It was just about a year ago that Suffolk County investigators discovered a gruesome scene at Gilgo Beach. In December 2010, a police officer and his dog were conducting a routine training exercise. The officer discovered the remains of a woman in burlap sack. Investigators scoured the scene and discovered four more bodies in the same area.

But as the months dragged on there were few leads. Police eventually discovered six more bodies in other areas off Ocean Parkway, bringing the total count of of murdered victims to ten.

Police officials believe they are dealing with a single serial killer. One who will murder again. There is urgency to catch this individual, but police have not been able to find a suspect. Without a physical description or any reliable leads, it has become difficult for police to make headway in the case.

In situations like these, police officials turn to criminal profilers to answer questions and to spin a picture that borders on art as much as science. Who is this murderer? ask the police. Who are we looking for and what is going on in the mind of this lurking serial killer, hidden in plain sight among the rest of us?

A Killer Among Us

He exhibits very normal behavior, Dr. Mary Ellen O'Toole told International Business Times' Crimes of New York. I think that's pretty remarkable. Dr. O'Toole is a former FBI Special Agent and criminal profiler. She has studied serial killers and their crimes for nearly three decades. Through interviews and investigations, Dr. O'Toole has an accomplished track record and has worked on some of the most high profile crimes in the country.

They are not looking for some insane crazy, she said. They are looking for someone who blends in. But blending in is far from remotely normal. Dr. O'Toole believes the killer is an extremely disturbed individual with disturbed sexual tendencies.  Based on her expertise, it is Dr. O'Toole's assertion that the serial is a male. In fact she said almost 99 percent of serial killers are males.

Facts about the case show that the killer has allegedly killed only prostitutes. Reports indicate that he has used Craigslist in order to prey upon his victims.

If you are a serial sexual killer, it is easy to abduct a prostitute, Dr. Louis Schlesinger, a professor of forensic psychology at John Jay College in Manhattan, told IBTimes. The expert in forensic psychology, who has worked as a co-principal investigator for joint research projects between John Jay College and FBI's Behavioral Science Unit, says the reason the killer is purposely choosing prostitutes is because he doesn't have to force a young woman into his car or basement. Says Schlesinger, A prostitute will absolutely go with you.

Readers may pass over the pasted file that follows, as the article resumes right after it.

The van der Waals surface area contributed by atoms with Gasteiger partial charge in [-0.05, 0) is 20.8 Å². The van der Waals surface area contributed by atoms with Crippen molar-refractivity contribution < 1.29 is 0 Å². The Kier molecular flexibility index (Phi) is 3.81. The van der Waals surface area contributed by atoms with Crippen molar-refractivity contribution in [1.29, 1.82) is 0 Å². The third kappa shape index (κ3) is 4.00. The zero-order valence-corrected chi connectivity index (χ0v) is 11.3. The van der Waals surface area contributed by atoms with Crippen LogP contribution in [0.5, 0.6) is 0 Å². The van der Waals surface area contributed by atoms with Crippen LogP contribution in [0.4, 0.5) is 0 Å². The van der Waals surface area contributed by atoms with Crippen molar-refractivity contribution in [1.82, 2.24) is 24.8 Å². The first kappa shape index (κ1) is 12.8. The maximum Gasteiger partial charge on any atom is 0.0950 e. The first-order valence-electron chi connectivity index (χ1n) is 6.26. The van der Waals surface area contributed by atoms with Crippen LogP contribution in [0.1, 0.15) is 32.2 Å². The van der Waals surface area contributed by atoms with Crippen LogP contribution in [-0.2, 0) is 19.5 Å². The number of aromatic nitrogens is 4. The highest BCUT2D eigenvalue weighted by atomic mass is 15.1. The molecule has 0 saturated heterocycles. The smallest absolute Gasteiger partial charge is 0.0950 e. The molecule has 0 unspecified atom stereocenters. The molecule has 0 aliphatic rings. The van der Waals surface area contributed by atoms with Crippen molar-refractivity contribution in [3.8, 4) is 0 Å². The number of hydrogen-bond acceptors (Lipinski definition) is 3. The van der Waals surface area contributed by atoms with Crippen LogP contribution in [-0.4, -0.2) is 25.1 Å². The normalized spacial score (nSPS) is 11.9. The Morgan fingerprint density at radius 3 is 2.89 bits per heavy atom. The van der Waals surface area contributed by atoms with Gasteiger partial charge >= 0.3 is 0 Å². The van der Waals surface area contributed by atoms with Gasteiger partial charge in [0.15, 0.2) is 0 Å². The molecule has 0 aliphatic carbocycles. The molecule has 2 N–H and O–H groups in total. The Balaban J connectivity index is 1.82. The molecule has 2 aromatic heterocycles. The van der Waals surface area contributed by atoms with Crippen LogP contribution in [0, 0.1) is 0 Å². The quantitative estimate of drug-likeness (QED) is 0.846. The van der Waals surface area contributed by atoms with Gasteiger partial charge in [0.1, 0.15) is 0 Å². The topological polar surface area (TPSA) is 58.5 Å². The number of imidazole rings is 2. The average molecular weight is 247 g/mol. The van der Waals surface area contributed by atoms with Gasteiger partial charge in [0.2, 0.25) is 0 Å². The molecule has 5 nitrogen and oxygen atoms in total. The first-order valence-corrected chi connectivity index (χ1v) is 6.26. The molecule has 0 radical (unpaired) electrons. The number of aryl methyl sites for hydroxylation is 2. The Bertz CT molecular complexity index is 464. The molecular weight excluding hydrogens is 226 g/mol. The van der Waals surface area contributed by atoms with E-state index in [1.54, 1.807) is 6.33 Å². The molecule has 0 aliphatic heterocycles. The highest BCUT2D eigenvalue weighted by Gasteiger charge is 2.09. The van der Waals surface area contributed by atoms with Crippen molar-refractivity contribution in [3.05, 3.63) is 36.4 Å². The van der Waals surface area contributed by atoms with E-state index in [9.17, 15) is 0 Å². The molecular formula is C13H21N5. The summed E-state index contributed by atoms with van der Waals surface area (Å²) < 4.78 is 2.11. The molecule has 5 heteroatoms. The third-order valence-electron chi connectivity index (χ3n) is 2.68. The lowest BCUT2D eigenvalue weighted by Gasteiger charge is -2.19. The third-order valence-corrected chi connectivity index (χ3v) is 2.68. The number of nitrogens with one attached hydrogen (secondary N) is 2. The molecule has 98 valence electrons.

The problem with the abduction is eliminated with a prostitute, he adds. That's why, It is not uncommon for serial sexual killers to pick prostitutes.

Because of the killer's fluency with the Internet , Dr. O'Toole believes he is in his mid- to late twenties, possibly early thirties. Someone, she suggests, who is confident and younger.

Dr. Schlesinger maintains that the killer is acting out disturbed sexual fantasies that are hardwired into his psyche. Fantasies, he explains, that actually define his sexual identity. The number of people with these disturbed fantasies is far greater than the number of people that act out, he said.

The killer, he thinks willfully chooses to act out his sexual killing fantasies and his killing to satisfy deep-seated urges. These people can control it, but they choose not to, said Dr. Schlesinger. Would he have attacked that woman if there was a police officer around?

Evolution of a Murderer

Both doctors believe that the killer developed his murdering techniques over time. He did not just wake up one day and decide to murder ten innocent victims. It is something that evolved over time as he practiced killing. In fact, Dr. O'Toole believes there are more bodies out there yet to be discovered.

This guy's killing could have gone back two or three years, she said. His killing could have started in his late teens.